18387091_10211947622359512_511072983_n

The human body is the entire structure of a human being. It is composed of many different types of cells that together create tissues and subsequently organ systems. They ensure homeostasis and the viability of the human body.  It comprises a head, neck, trunk (which includes the thorax and abdomen), arms and hands, legs and feet.

The study of the human body involves anatomy, physiology, histology and embryology. The body varies anatomically in known ways. Physiology focuses on the systems and organs of the human body and their functions. Many systems and mechanisms interact in order to maintain homeostasis, with safe levels of substances such as sugar and oxygen in the blood.

The human body has four limbs (two arms and two legs), a head and a neck which connect to the torso. The body's shape is determined by a strong skeleton made of bone and cartilage, surrounded by fat, muscle, connective tissue, organs, and other structures. The spine at the back of the skeleton contains the flexible vertebral column which surrounds the spinal cord, which is a collection of nerve fibres connecting the brain to the rest of the body. Nerves connect the spinal cord and brain to the rest of the body. All major bones, muscles, and nerves in the body are named, with the exception of anatomical variations such as sesamoid bones and accessory muscles.

Blood vessels carry blood throughout the body, which moves because of the beating of the heart. Venules and veins collect blood low in oxygen from tissues throughout the body. These collect in progressively larger veins until they reach the body's two largest veins, the superior and inferior vena cava, which drain blood into the right side of the heart. From here, the blood is pumped into the lungs where it receives oxygen and drains back into the left side of the heart. From here, it is pumped into the body's largest artery, the aorta, and then progressively smaller arteries and arterioles until it reaches tissue. Here blood passes from small arteries into capillaries, then small veins and the process begins again. Blood carries oxygen, waste products, and hormones from one place in the body to another. Blood is filtered at the kidneys and liver.

The body consists of a number of different cavities, separated areas which house different organ systems. The brain and central nervous system reside in an area protected from the rest of the body by the blood brain barrier. The lungs sit in the pleural cavity. The intestines, liver, and spleen sit in the abdominal cavity.  Height, weight, shape and other body proportions vary individually and with age and sex. Body shape is influenced by the distribution of muscle and fat tissue.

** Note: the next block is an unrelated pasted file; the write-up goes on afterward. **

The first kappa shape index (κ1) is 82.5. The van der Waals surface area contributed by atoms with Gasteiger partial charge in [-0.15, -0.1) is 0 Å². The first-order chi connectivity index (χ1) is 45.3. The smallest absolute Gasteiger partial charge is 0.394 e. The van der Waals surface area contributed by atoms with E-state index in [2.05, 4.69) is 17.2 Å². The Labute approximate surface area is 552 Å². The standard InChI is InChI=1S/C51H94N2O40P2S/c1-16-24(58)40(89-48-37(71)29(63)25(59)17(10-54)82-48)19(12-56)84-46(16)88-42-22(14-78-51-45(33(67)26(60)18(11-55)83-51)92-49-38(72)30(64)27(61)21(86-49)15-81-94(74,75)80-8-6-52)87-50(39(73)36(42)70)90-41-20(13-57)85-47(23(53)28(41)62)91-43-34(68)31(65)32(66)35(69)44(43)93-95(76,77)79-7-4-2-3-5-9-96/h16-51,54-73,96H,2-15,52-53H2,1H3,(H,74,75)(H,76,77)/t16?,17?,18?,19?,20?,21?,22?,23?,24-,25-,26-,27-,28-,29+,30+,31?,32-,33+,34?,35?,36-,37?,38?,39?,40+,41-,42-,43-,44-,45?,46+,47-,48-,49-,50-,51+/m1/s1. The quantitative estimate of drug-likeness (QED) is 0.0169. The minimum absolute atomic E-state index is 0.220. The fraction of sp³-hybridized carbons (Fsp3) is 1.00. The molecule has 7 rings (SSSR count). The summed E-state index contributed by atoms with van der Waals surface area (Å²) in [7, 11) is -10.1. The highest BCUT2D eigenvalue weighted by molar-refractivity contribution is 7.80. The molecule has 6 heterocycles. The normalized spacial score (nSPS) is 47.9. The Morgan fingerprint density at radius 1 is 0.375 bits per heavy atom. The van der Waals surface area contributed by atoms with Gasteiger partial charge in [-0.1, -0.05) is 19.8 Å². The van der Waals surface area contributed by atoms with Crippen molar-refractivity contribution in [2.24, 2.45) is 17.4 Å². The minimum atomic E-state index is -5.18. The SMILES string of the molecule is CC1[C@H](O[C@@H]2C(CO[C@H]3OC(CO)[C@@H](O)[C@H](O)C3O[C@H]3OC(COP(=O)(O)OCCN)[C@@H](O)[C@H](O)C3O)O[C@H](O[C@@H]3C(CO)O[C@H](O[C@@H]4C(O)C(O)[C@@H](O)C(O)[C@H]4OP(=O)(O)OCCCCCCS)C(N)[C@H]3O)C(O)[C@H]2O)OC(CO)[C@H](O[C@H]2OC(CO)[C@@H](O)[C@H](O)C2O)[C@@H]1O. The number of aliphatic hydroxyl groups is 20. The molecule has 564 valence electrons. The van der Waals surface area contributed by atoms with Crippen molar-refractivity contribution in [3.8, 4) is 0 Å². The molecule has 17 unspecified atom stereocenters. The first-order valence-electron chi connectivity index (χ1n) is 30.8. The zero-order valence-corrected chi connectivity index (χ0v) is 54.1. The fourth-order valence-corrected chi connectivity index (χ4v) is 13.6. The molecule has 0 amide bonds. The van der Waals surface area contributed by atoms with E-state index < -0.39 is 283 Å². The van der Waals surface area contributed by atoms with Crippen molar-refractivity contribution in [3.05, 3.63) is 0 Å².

Body image is a person's perception of the aesthetics or sexual attractiveness of their own body. The phrase body image was first coined by the Austrian neurologist and psychoanalyst Paul Schilder in his book The Image and Appearance of the Human Body (1935). Human society has at all times placed great value on beauty of the human body, but a person's perception of their own body may not correspond to society's standards.

The concept of body image is used in a number of disciplines, including psychology, medicine, psychiatry, psychoanalysis, philosophy and cultural and feminist studies. The term is also often used in the media. Across these disciplines and media there is no consensus definition. A person's body image is thought to be, in part, a product of their personal experiences, personality, and various social and cultural forces. A person's sense of their own physical appearance, usually in relation to others or in relation to some cultural "ideal," can shape their body image. A person's perception of their appearance can be different from how others actually perceive them.

Body image can have a wide range of psychological effects and physical effects. Throughout history, it has been extremely difficult for people to live up to the standards of society and what they believe the ideal body is. There are many factors that lead to a person’s body image, some of these include: family dynamics, mental illness, biological predispositions and environmental causes for obesity or malnutrition, and cultural expectations (e.g., media and politics). People who are both underweight and overweight can have poor body image. However, because people are constantly told and shown the cosmetic appeal of weight loss and are warned about the risks of obesity, other scholars have expressed concern that these claims are not based on solid data. those who are normal or overweight on the BMI scale have higher risks of poor body image. This is something that can lead to a change in a person's body image.